Microsoft’s video game triple-play for the holiday season is Halo: Reach, released in September, its Kinect motion controller out this Thursday in the US and the just-launched Fable III.
Exclusive among consoles to the slimmed-down Xbox 360, these could give Microsoft a winning edge over Sony’s PlayStation 3 and its new Move controller and the Nintendo Wii over the Christmas period.
Microsoft reported on an earnings call last week that Halo:Reach recorded $350m in sales in its September quarter. There are no sales numbers for Fable III yet but it is top of the video game charts and has earned a reasonable 81 out of 100 rating on Metacritic.com.
I am not quite the target audience for Fable III, but my 15-year-old daughter Constance, as an avid player of Fable II, definitely is. Here’s her thoughts on the latest instalment of the role-playing game out of Microsoft’s Lionhead Studios in the UK:
“After months of anticipation, we finally received Fable III, and as the last day of my school week drew to a close, all I could think of on the bus ride home was the Xbox waiting to be played.
My excitement escalated as the opening credits began and a chicken attempted to flee its imminent demise, weaving through the newly industrialised city of Bowerstone, seeking freedom. It made it as far as the kitchens of the castle, before being shot down, a fate that awaited all others who rebelled against the order set in Albion by the new King Logan, son of the late hero of Fable II.
In Fable III, I played the princess, free to do as I wished, until the time came for me to rebel against the reign of my brother. The only other role is to play the brother of King Logan.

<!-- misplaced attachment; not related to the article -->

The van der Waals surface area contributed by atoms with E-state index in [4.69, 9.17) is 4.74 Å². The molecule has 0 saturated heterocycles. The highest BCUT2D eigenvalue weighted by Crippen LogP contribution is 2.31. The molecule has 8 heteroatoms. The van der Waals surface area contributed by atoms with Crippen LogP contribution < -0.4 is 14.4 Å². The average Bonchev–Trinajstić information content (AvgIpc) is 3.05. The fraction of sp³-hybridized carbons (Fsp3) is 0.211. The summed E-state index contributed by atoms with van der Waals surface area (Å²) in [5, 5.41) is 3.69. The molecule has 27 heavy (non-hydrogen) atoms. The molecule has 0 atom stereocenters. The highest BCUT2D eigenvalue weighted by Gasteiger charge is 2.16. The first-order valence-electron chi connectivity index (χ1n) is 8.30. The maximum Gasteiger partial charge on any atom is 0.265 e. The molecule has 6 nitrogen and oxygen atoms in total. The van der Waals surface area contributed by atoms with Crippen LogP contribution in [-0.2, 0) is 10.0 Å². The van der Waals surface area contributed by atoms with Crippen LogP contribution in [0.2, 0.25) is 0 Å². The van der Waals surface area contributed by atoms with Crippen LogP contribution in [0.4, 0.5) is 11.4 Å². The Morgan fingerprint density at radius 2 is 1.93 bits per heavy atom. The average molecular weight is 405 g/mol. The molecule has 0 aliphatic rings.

The game seemed all too similar to Fable II – completing tasks and quests, defeating mercenaries and evil doers – except now, my goal was to collect followers who would eventually aid me in my rebellion against King Logan.
There was of course the new addition of the sanctuary, in which my weapons, outfits, trophies and promises to those who pledged their allegiance to me were kept.
But after I overthrew the king and finally took the throne, thinking the game was over, I felt like I had played nothing more than a slightly adjusted Fable II.
That was until I discovered there was a whole other chapter in Albion’s story.
Now, I was ruler of Albion in this second phase of the game, and my decisions affected my popularity among the people and the money remaining in my treasury, which would fund my fight against the darkness threatening to destroy my kingdom.
In comparison to Fable II, Fable III has the same characteristic humour, but is even funnier with its jokes and silly quests, from the amusing transition screens to the insulting gnomes, to the mini game narrated by three wizards.
Overall, I preferred Fable III to its predecessor because my character experienced two separate adventures: one is a more carefree experience where you can go where you like and do as you please and the other where you are faced with decisions that could affect many lives and change the course of history within Fable‘s world.
Fable III will satisfy fans of the previous games, but new players unfamiliar with the Fable series may not enjoy it as much.”